At 12:49 on Wednesday 6 July 2005, I was travelling in Staffordshire to a training venue listening for the imminent announcement of who was going to ‘win’ the Olympic Games for 2012. Now, I’m not a big sports fanatic but I couldn’t help but join in very excitedly with a big ‘WHOOP WHOOP!’ as Jacque Rogge made the announcement ….. LONDON.
Seven years later and it’s nearly here and Olympic fever has begun. But along with the kudos comes chaos. Now we’re hearing about all the disruption the Games are going to create. It’s already started with Olympic organisers creating an Olympic route network meaning roadworks.
With the disruption to day to day business with journeys to work affected, higher than usual annual leave requests, pressures on transport systems and road networks, the advice given in the ‘preparing your business for the games‘ LOC publication to businesses is:
Millions of additional trips are expected on public transport and the road network in London and the UK … This could potentially disrupt your employees’ journeys, business travel, deliveries/collections, and the operations of suppliers, other contractors and freight. To keep your businesses running, you should aim to reduce the need to travel and make essential journeys at less busy times or by using different modes or routes.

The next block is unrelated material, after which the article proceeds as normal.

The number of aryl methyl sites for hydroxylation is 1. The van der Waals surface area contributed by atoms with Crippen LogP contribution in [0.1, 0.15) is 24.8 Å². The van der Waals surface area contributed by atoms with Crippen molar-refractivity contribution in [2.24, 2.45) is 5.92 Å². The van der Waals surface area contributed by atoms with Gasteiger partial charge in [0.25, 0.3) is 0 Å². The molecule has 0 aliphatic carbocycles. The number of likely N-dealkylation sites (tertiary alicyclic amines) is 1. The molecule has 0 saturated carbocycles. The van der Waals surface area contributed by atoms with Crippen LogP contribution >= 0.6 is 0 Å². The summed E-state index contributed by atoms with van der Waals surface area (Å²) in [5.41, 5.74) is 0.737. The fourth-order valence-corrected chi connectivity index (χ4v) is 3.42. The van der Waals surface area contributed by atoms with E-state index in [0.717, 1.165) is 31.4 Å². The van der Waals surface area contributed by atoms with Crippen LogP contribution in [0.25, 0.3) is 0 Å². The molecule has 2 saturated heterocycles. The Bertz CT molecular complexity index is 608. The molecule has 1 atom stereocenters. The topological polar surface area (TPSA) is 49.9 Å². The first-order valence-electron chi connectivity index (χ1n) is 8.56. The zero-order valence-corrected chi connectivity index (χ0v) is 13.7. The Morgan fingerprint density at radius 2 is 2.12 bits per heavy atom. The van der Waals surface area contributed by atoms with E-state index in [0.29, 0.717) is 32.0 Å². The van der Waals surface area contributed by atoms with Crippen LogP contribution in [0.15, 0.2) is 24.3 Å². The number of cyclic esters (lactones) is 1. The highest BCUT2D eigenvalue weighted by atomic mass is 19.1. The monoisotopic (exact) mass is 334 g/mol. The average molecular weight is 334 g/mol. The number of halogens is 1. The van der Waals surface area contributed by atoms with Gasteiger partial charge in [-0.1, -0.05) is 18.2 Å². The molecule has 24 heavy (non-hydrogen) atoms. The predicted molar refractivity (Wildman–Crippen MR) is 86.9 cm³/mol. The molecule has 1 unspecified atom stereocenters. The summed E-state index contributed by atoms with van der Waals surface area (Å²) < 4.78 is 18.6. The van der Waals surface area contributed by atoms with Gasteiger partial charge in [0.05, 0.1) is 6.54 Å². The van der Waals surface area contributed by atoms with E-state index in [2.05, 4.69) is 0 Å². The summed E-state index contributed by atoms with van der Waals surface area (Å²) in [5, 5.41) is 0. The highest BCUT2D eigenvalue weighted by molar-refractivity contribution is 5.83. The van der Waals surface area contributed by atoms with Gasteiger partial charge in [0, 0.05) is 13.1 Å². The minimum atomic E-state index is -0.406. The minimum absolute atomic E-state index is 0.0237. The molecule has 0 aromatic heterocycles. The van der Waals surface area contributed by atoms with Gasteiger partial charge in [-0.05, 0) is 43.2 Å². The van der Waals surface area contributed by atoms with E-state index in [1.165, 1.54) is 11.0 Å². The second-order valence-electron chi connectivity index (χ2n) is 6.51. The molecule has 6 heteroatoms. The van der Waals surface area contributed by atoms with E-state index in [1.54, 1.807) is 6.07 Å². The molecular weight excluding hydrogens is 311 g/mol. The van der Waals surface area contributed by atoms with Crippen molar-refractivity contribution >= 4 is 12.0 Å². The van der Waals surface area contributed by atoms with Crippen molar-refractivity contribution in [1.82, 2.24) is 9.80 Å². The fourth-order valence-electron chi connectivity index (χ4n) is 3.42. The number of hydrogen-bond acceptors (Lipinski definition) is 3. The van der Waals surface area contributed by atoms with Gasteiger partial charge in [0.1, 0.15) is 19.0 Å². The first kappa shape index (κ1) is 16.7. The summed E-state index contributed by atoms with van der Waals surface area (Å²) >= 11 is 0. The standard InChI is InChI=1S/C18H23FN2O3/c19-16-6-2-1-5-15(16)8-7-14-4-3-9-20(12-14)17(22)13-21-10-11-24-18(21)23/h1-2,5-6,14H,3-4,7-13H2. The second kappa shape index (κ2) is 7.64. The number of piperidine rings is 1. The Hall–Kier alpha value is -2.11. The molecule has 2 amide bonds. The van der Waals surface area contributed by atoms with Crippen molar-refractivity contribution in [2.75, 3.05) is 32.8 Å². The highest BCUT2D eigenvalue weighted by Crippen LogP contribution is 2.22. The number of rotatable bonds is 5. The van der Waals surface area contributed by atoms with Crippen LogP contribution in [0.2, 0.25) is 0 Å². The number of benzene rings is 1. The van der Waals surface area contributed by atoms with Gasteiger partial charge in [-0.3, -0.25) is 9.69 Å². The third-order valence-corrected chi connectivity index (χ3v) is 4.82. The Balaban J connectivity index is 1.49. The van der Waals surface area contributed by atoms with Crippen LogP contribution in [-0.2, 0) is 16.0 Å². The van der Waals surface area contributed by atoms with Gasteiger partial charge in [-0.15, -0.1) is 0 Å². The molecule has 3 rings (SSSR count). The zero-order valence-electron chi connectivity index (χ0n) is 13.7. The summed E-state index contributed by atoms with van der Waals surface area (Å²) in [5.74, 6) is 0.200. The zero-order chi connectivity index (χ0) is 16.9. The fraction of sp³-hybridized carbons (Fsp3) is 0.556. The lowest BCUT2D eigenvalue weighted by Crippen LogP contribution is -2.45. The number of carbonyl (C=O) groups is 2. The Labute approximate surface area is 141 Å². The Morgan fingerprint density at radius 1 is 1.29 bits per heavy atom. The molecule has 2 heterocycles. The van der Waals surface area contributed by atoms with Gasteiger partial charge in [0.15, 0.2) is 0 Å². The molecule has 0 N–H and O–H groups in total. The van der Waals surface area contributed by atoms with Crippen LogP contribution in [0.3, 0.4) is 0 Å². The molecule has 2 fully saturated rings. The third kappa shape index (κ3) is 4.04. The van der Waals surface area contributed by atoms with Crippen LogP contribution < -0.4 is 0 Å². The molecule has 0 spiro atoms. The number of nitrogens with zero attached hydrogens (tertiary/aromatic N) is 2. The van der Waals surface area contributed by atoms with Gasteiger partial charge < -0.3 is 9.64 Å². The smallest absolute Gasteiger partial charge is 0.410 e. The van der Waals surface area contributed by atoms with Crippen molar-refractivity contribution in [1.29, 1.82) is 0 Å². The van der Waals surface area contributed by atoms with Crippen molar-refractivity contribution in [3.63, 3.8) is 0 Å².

Over the past few months several delegates on my courses have talked about their organisations being encouraged to allow staff to work from home where they’re not needed to be in the office/building.
Of course, this doesn’t just mean problems for day to day working but also day to day training/learning. Fortunately, if key people in these organisations are on the ball, they will see there is a way around some of this disruption. Where live conversations are needed to take place, whether it’s to discuss on ongoing project or as part of a planned training course, we have the technology. We’ve been communicating via e-mail for years. The concept of collaborating remotely is not new but we’ve yet to embrace the live online environment. Perhaps it’s the fear of the unknown. Perhaps it’s bad experiences of them in the past. But now – and I mean now and not in a few months time as an afterthought – is the time to make the most of the technology at our fingertips and start working (and learning) smarter. If we start investigating as soon as possible how best to engage our live online participants (audience is too passive a word), we’ll be on the winning team by a long shot.
We certainly do have an Olympic opportunity.